April 18, 2012 at 2:10 PM ET
The number of Apple Macintosh computers infected by the Flashback Trojan may be growing, not shrinking.
American anti-virus software giant Symantec, in a blog posting Tuesday, reported that the Flashback botnet had been reduced to 140,000 machines, a sharp drop from an estimated 600,000 on April 1.
That's good news, but it's not unexpected, especially after the distribution of several free Flashback removal tools, including Apple's own.
It may also be wrong. On Monday, the Russian anti-virus firm Dr. Web said the Flashback botnet, after having stabilized for the previous two weeks, was growing again and had reached nearly 800,000 infected Macs.
Wednesday, F-Secure researcher Mikko Hypponen tweeted that his Dr. Web sources had told him that the Flashback botnet now involved more than 811,000 machines.
Dr. Web, a company previously little known in the West, gave the first accurate estimates of the size of the Flashback botnet in early April. Those estimates were quickly confirmed by other anti-virus companies.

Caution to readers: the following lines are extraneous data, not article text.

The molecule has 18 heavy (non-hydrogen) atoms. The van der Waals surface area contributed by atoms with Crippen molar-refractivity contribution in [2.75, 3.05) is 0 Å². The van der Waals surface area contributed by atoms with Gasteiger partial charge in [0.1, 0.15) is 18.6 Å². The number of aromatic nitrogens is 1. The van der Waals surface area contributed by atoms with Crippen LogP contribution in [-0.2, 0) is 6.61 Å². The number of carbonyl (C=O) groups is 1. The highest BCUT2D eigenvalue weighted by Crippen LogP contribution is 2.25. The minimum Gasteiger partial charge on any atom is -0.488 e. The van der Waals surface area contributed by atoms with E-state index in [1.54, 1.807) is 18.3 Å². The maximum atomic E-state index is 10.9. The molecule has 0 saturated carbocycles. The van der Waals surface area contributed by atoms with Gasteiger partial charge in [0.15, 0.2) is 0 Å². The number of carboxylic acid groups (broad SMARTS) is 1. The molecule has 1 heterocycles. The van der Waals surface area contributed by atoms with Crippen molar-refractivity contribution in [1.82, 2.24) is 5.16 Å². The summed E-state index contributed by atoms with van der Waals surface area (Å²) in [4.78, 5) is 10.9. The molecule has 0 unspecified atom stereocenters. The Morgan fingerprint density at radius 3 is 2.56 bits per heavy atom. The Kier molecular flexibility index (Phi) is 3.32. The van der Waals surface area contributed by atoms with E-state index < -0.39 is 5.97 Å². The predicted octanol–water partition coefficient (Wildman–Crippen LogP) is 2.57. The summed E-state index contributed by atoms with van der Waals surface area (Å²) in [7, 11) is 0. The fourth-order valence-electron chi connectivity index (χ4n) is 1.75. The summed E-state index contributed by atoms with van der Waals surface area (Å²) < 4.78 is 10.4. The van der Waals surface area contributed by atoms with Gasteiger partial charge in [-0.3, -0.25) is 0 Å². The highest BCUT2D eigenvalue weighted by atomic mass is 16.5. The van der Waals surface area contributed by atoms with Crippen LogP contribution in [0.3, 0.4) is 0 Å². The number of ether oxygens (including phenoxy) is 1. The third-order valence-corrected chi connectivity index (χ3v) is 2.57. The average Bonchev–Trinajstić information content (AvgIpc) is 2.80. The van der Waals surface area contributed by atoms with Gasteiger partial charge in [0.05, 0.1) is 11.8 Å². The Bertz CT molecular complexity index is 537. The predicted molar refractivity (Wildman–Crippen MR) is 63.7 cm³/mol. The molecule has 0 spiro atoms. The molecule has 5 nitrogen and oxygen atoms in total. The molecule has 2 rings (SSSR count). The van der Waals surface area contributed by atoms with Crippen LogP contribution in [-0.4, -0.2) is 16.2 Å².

All of the estimates rely on a technique called "sinkholing." Security firms search a Trojan's code for instructions on how to communicate with the Trojan's command-and-control servers, the remote computers that control and send updates to the vast army of silently infected machines — the botnet.
The security firms then send out their own update to the infected machines, asking them to communicate with new command-and-control servers that the firms themselves have set up. In this way, botnets can be defanged and their size estimated.
It's not clear why there's such a huge discrepancy between Symantec's and Dr. Web's numbers. SecurityNewsDaily has reached out to both firms for clarification and is awaiting a reply.
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